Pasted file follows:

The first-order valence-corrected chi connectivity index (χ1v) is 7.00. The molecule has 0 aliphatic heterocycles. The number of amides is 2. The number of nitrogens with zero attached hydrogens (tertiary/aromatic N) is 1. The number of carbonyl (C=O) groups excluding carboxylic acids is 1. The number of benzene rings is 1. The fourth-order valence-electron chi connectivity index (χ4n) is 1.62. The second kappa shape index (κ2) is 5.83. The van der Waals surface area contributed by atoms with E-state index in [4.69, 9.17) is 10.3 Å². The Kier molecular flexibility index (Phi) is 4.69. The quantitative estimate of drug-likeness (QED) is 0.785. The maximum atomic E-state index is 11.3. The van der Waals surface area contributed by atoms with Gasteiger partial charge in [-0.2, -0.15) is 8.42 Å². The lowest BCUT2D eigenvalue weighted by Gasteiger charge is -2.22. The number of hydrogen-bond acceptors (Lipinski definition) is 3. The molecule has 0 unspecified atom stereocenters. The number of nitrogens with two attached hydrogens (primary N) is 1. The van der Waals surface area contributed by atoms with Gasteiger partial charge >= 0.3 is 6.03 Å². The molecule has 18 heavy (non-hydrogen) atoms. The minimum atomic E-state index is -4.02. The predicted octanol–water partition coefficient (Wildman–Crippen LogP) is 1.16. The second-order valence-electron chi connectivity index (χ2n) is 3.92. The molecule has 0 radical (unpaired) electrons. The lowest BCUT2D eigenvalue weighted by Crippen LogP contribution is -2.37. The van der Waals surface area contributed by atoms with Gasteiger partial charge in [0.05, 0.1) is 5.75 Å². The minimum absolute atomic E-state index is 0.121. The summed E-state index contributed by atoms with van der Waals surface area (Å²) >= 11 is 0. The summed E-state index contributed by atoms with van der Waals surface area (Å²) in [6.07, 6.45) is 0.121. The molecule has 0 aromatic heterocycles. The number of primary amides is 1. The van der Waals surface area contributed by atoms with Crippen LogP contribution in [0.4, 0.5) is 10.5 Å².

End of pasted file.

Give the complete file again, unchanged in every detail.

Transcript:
The first-order valence-corrected chi connectivity index (χ1v) is 7.00. The molecule has 0 aliphatic heterocycles. The number of amides is 2. The number of nitrogens with zero attached hydrogens (tertiary/aromatic N) is 1. The number of carbonyl (C=O) groups excluding carboxylic acids is 1. The number of benzene rings is 1. The fourth-order valence-electron chi connectivity index (χ4n) is 1.62. The second kappa shape index (κ2) is 5.83. The van der Waals surface area contributed by atoms with E-state index in [4.69, 9.17) is 10.3 Å². The Kier molecular flexibility index (Phi) is 4.69. The quantitative estimate of drug-likeness (QED) is 0.785. The maximum atomic E-state index is 11.3. The van der Waals surface area contributed by atoms with Gasteiger partial charge in [-0.2, -0.15) is 8.42 Å². The lowest BCUT2D eigenvalue weighted by Gasteiger charge is -2.22. The number of hydrogen-bond acceptors (Lipinski definition) is 3. The molecule has 0 unspecified atom stereocenters. The number of nitrogens with two attached hydrogens (primary N) is 1. The van der Waals surface area contributed by atoms with Gasteiger partial charge >= 0.3 is 6.03 Å². The molecule has 18 heavy (non-hydrogen) atoms. The minimum atomic E-state index is -4.02. The predicted octanol–water partition coefficient (Wildman–Crippen LogP) is 1.16. The second-order valence-electron chi connectivity index (χ2n) is 3.92. The molecule has 0 radical (unpaired) electrons. The lowest BCUT2D eigenvalue weighted by Crippen LogP contribution is -2.37. The van der Waals surface area contributed by atoms with Gasteiger partial charge in [0.05, 0.1) is 5.75 Å². The minimum absolute atomic E-state index is 0.121. The summed E-state index contributed by atoms with van der Waals surface area (Å²) >= 11 is 0. The summed E-state index contributed by atoms with van der Waals surface area (Å²) in [6.07, 6.45) is 0.121. The molecule has 0 aromatic heterocycles. The number of primary amides is 1. The van der Waals surface area contributed by atoms with Crippen LogP contribution in [0.4, 0.5) is 10.5 Å².